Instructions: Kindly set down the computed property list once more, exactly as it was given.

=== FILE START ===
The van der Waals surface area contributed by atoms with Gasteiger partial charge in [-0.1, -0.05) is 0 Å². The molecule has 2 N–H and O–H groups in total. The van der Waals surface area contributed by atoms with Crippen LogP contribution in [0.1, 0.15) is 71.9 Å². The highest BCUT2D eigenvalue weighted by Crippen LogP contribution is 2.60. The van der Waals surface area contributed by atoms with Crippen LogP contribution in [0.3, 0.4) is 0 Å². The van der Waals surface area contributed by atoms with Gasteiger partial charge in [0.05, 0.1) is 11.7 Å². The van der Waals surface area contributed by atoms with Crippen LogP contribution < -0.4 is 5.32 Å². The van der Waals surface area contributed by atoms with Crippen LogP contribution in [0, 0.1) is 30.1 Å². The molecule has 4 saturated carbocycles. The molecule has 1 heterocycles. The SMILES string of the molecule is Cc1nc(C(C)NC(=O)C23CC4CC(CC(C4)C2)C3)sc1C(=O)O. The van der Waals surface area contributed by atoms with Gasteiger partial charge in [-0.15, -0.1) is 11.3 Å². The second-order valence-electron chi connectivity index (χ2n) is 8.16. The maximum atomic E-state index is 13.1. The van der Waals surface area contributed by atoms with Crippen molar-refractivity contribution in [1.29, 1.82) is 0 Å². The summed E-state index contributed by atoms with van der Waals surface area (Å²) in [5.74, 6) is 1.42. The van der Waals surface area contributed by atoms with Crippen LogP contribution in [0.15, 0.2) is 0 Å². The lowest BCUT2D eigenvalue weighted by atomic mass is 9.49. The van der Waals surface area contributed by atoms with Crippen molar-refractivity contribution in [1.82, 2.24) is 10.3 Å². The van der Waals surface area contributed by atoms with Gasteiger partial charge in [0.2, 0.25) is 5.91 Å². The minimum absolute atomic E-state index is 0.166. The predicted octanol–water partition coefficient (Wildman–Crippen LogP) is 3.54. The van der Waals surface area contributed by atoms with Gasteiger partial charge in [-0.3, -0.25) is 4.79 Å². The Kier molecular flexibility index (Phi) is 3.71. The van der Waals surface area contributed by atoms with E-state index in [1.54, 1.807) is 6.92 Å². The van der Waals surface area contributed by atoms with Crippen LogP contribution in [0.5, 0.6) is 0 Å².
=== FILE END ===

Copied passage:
The van der Waals surface area contributed by atoms with Gasteiger partial charge in [-0.1, -0.05) is 0 Å². The molecule has 2 N–H and O–H groups in total. The van der Waals surface area contributed by atoms with Crippen LogP contribution in [0.1, 0.15) is 71.9 Å². The highest BCUT2D eigenvalue weighted by Crippen LogP contribution is 2.60. The van der Waals surface area contributed by atoms with Crippen LogP contribution in [0.3, 0.4) is 0 Å². The van der Waals surface area contributed by atoms with Gasteiger partial charge in [0.05, 0.1) is 11.7 Å². The van der Waals surface area contributed by atoms with Crippen LogP contribution < -0.4 is 5.32 Å². The van der Waals surface area contributed by atoms with Crippen LogP contribution in [0, 0.1) is 30.1 Å². The molecule has 4 saturated carbocycles. The molecule has 1 heterocycles. The SMILES string of the molecule is Cc1nc(C(C)NC(=O)C23CC4CC(CC(C4)C2)C3)sc1C(=O)O. The van der Waals surface area contributed by atoms with Gasteiger partial charge in [-0.15, -0.1) is 11.3 Å². The second-order valence-electron chi connectivity index (χ2n) is 8.16. The maximum atomic E-state index is 13.1. The van der Waals surface area contributed by atoms with Crippen molar-refractivity contribution in [1.29, 1.82) is 0 Å². The summed E-state index contributed by atoms with van der Waals surface area (Å²) in [5.74, 6) is 1.42. The van der Waals surface area contributed by atoms with Crippen LogP contribution in [0.15, 0.2) is 0 Å². The lowest BCUT2D eigenvalue weighted by atomic mass is 9.49. The van der Waals surface area contributed by atoms with Crippen molar-refractivity contribution in [1.82, 2.24) is 10.3 Å². The van der Waals surface area contributed by atoms with Gasteiger partial charge in [0.2, 0.25) is 5.91 Å². The minimum absolute atomic E-state index is 0.166. The predicted octanol–water partition coefficient (Wildman–Crippen LogP) is 3.54. The van der Waals surface area contributed by atoms with Gasteiger partial charge in [-0.3, -0.25) is 4.79 Å². The Kier molecular flexibility index (Phi) is 3.71. The van der Waals surface area contributed by atoms with E-state index in [1.54, 1.807) is 6.92 Å². The van der Waals surface area contributed by atoms with Crippen LogP contribution in [0.5, 0.6) is 0 Å².